Tennis-Wimbledon welcomes Kyrgios back from couch life to court life

·3-min read

By Martyn Herman

LONDON (Reuters) -Australian Nick Kyrgios said on court after completing a Wimbledon first-round win over Ugo Humbert on Wednesday that his performance was not bad for a "part-timer".

He was only half joking.

The 26-year-old maverick had not played a match since his third-round loss to Dominic Thiem at the Australian Open in February and had not set foot out of his country for 18 months.

His self-imposed exile to avoid being stuck in the tennis bubble environment that has become the norm on Tour, has deprived fans of its great entertainer.

But judging by the way he played in a 6-4 4-6 3-6 6-1 9-7 win over 21st seed Humbert, they might be in for a treat.

What is more, Kyrgios looks focussed on harnessing his talents, rather than courting controversy.

He produced a stunning level of tennis, having only arrived in Britain four days before the start of Wimbledon and might not have come at all if COVID-19 restrictions had prevented fans from attending the tournament.

"I got here four days before the event started. I'm not sure what day that was," Kyrgios, who made the quarter-finals on his debut in 2014 when he stunned Rafa Nadal, told reporters.

"A lot of people were telling me there's no chance, there's no point in you going with that short preparation.

"I was hearing a load of things like there's no chance you can come off the couch and compete at this level.

"I'm like, 'Dude, I know my game', I know how to play on grass. I'm not scared of anyone in the draw. I know if I believe and I'm feeling good mentally, I know what I'm capable of."

Kyrgios served 23 aces during a match that was suspended at 3-3 in the fifth set on Tuesday because of an 11pm limit on play. But while his serve was impressive, his court craft and resilience against the talented Frenchman was exceptional.

After play resumed the first eight games went with service although there was an anxious moment for the Australian when he slipped trying to change direction and fell awkwardly and briefly looked in pain, holding his hip.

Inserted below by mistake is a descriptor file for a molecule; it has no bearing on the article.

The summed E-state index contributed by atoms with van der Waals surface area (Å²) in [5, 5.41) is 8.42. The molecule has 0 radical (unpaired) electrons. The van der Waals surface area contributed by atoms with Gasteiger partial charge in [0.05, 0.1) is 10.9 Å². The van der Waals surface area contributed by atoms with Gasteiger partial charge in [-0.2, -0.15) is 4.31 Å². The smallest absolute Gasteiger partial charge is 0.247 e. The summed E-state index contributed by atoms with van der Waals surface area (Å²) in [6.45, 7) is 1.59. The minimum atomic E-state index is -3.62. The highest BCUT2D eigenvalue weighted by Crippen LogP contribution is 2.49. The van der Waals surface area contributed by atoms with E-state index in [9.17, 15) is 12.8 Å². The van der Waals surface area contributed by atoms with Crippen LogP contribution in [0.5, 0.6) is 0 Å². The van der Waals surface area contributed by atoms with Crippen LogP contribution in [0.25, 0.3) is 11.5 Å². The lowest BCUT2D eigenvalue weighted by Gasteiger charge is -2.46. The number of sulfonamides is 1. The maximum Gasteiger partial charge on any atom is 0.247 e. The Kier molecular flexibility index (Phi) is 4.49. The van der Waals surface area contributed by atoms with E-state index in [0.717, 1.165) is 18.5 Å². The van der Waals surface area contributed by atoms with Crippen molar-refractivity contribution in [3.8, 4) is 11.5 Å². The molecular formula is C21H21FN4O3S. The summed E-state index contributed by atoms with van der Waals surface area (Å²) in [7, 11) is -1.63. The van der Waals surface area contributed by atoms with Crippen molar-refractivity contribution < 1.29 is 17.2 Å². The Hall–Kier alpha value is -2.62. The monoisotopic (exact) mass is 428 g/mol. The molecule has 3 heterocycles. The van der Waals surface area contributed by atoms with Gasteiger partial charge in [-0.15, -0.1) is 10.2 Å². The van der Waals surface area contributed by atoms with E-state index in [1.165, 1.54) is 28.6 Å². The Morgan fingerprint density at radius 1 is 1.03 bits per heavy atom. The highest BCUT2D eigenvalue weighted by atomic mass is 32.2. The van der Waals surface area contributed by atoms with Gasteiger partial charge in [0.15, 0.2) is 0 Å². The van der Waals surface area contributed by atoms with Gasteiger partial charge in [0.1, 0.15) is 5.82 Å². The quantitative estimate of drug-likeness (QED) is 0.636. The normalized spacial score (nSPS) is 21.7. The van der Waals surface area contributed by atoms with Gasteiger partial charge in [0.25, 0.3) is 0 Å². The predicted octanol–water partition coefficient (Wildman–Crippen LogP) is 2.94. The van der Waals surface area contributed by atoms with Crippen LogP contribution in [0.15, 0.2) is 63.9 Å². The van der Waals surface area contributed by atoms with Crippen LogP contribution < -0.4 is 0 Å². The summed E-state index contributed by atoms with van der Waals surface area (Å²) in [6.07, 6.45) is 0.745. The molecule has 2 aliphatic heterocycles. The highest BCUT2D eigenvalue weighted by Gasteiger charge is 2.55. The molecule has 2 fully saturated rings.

But he picked himself up and it was Frenchman Humbert, winner of the grasscourt title in Halle this month, who blinked first when he played a poor service game at 7-7 to hand Kyrgios the chance he had been waiting for.

Kyrgios went 15-40 down on serve but clawed it back and claimed victory with a sliding serve down the middle.

The previous night Kyrgios was heard complaining about the grass, calling it a joke, although he was referring to its slowness rather than the fact it was slippery.

Asked about the surface which has come under fire following some high-profile injury withdrawals, notably Serena Williams on Tuesday, he said slips were to be expected.

"The grass has just got that unpredictable factor where it's tough," he said. "There's no guarantee that any time you go out there you could be injured. It is what it is."

He said that despite an ugly looking fall he was fine.

"I'm not the most flexible bloke. Any time my legs spread a little bit apart, I'm like, 'Ah. Going down', it was pretty brutal. It hurt. My hip hurt," he said. "I just got back up and showed some resilience. Comes with age."

(Reporting by Martyn Herman, editing by Ed Osmond and Toby Davis)

Our goal is to create a safe and engaging place for users to connect over interests and passions. In order to improve our community experience, we are temporarily suspending article commenting